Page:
In fact, when bitcoin is “cloned”, bitcoin holders directly benefit. When Bitcoin was cloned or “forked” to create bitcoin cash for example, every single bitcoin holder received an equal amount of bitcoin cash as their bitcoin holdings. It turns out that there is such a thing as free money after all, when it comes to bitcoin holders when bitcoin is “cloned”.

Myth: Bitcoin is a bubble

Someone trying to catch soap bubbles. Hands trying to catch floating soap bubbles


A bubble is defined as a pattern that is characterized by the rapid escalation of market value, particularly in the price of assets, followed by a rapid deflation in asset price, often referred to as a “crash”. 

The data does show that Bitcoin has experienced the above several times across its lifespan, on occasion rising nearly 1000%, before losing 90% of its value. However, historically, over time Bitcoin has always trended upwards over the long-term, making it one of the best investments of the last decade when you zoom out. Bubbles normally last only a few months or years, if Bitcoin is a bubble it has to be by far the longest bubble of all time.

Consider, for example, the “.com bubble” that saw website-based businesses surge in stock price before rapidly crashing. This occurred between 1995 and 2000. Tech equities entered a bear market after the bubble burst in 2001. Companies that experienced that period included the likes of Apple, Google, Amazon and Yahoo, relatively small companies then but now some of the largest companies in the world today. 

Had you invested in tech equities in the 90’s and sold when the “.com” bubble burst you would have missed out on the far greater boom that followed. It is very likely however, many smaller copycat cryptocurrencies will end up going the way of Pets.com and it will be the Googles and Amazons of the crypto world that emerge victorious!

Myth: Bitcoin fails as a currency

A background with colorful displays of  many rolls of currency from many countries


This is an interesting argument and probably the argument with the most merit. Bitcoin was intended as a currency, but its volatility as a result of speculation stemming from its limited supply, transformed it more into an asset. Indeed, it may never revert fully to its intended purpose but that is not an argument for it to become irrelevant. Gold was once used as a currency but would no longer be considered as such, yet it is now far more valuable as a trusted store of value.

Moreover, the innovation that Bitcoin spurred led to the advent of stablecoins. Stablecoins’ purpose is to allow crypto to be transferred without volatility upsetting transactions. Stablecoins are the bridge that allows crypto to be used more easily as a currency in the real world.

Myth: Bitcoin can’t scale

Global network connection covering the earth with lines of innovative perception. Concept of 5G wireless digital connection and future in the internet of things. 3D illustration.


Looking at its processing speed and capacity in isolation, one might reach this conclusion. 

Bitcoin’s native blockchain can only support 7-10 transactions per second and process 1MB of data per block. Compared to payments giant VISA, which has the capacity to process 4000 transactions per second, this is minuscule. 

However, again, this is looking at the wrong thing. Bitcoin’s processing volume is over $5 billion per day, which averages to $5,000 per transaction, much higher than Visa’s $80 per transaction average. Moreover, layer two solutions such as the Lightning Network are now helping Bitcoin to surpass VISA’s maximum output with ease.

Myth: Bitcoin gets hacked

Hacker in hoodie dark theme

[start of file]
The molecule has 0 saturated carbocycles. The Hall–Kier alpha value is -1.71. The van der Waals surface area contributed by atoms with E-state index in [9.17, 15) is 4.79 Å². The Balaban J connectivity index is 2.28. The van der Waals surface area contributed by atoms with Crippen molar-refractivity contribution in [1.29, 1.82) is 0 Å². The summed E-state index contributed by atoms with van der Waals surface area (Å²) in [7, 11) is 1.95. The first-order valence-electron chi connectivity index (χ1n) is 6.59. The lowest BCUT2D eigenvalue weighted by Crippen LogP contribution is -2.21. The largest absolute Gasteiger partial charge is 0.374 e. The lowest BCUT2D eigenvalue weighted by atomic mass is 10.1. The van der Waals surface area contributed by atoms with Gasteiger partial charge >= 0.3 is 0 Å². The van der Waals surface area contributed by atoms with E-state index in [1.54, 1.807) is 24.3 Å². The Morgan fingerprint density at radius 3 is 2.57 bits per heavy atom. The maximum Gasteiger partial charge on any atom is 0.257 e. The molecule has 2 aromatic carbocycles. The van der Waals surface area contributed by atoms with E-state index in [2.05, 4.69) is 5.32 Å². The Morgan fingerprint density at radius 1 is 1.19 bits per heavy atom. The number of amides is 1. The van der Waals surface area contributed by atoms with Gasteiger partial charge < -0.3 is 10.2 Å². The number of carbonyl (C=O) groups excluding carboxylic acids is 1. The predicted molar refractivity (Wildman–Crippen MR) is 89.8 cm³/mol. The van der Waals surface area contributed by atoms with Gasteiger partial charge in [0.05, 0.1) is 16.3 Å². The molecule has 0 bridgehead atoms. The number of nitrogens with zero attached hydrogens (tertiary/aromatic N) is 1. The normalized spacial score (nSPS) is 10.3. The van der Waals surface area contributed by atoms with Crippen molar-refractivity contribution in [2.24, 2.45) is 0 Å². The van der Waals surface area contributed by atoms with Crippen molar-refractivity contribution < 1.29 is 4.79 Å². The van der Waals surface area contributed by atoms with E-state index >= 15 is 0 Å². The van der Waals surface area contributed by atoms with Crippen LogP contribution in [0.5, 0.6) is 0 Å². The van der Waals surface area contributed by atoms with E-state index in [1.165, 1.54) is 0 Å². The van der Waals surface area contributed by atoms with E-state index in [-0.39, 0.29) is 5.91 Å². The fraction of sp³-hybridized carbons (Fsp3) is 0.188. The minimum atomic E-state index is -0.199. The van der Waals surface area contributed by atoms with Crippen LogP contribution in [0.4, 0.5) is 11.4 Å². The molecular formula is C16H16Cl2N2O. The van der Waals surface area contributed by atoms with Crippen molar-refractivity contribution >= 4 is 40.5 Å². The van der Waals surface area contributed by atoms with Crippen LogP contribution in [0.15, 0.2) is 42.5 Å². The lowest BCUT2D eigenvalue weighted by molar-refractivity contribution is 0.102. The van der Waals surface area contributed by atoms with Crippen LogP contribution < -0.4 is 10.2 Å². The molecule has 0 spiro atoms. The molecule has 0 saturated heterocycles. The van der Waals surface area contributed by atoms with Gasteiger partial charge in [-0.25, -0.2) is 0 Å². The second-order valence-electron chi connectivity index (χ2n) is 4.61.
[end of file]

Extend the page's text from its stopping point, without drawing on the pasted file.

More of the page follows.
This is simply not true. Bitcoin has never been “hacked”. Thanks to Bitcoin’s consensus mechanism, Proof-of-Work (PoW), Bitcoin’s blockchain can only be tampered with, with the consent of the majority of miners. 

Headlines about Bitcoin being “hacked” tend to refer to poorly run cryptocurrency exchanges losing customers’ money. But this is not happening at the chain level. This is simply down to businesses not maintaining proper protocols and customers failing to choose exchanges like Xcoins, that don’t keep hold of customer crypto

Text stating Not your keys, not your coins in large text with Always choose a non-custodial crypto exchange underneath it and Xcoins logo at the bottom against blue background


Some fear the advent of quantum computing could threaten bitcoin in future, but quantum computers would need to become a million times more powerful than they are today for this to happen and by this time Bitcoin’s security will be far stronger.

Myth: China controls bitcoin

e-RMB gold coin, over 100 yuan banknotes, conceptual image of the digital version of the yuan. Chinese decentralized currency 


This is clearly false. China has in fact tried to stop Bitcoin several times. But for the reason explained above, no government has the ability to shut down Bitcoin due to its decentralized nature. This includes China. 

In the past, a large portion of mining activity on the Bitcoin blockchain emanated from China. However, after a recent mining ban in China, China’s mining activity has largely moved overseas, decentralizing bitcoin even further and making Bitcoin’s network even stronger.


From Myths to Mainstream

Bitcoin, like any new world-changing force, faces its share of conspiracy theories, myths and misconceptions. These myths often stem from a lack of understanding of its underlying principles and the broader economic context. Despite the numerous arguments against Bitcoin, its resilience and growing adoption by mainstream financial institutions underscore its legitimacy and potential.

The narrative around Bitcoin is evolving. As it matures, it continues to debunk long-standing myths while demonstrating its utility and robustness. From its decentralized nature, which makes it nearly impossible for any single government to control, to its capacity for innovation and adaptation, Bitcoin is proving to be more than just a passing trend. As more people and institutions embrace it, the myths will likely diminish, giving way to a more informed and nuanced understanding of what Bitcoin truly represents in the modern financial landscape.

As you navigate the complex world of cryptocurrencies, it’s crucial to rely on accurate information and stay informed about the latest developments. Bitcoin’s journey is far from over, and its impact on the global economy is only just beginning to unfold.

As always, this article does not constitute financial advice and you should be sure to do your own research and consult a professional financial advisor before making a major investment decision.

As always, this article does not constitute financial advice. You should be sure to do your own research and consult a professional financial advisor before making a major investment decision.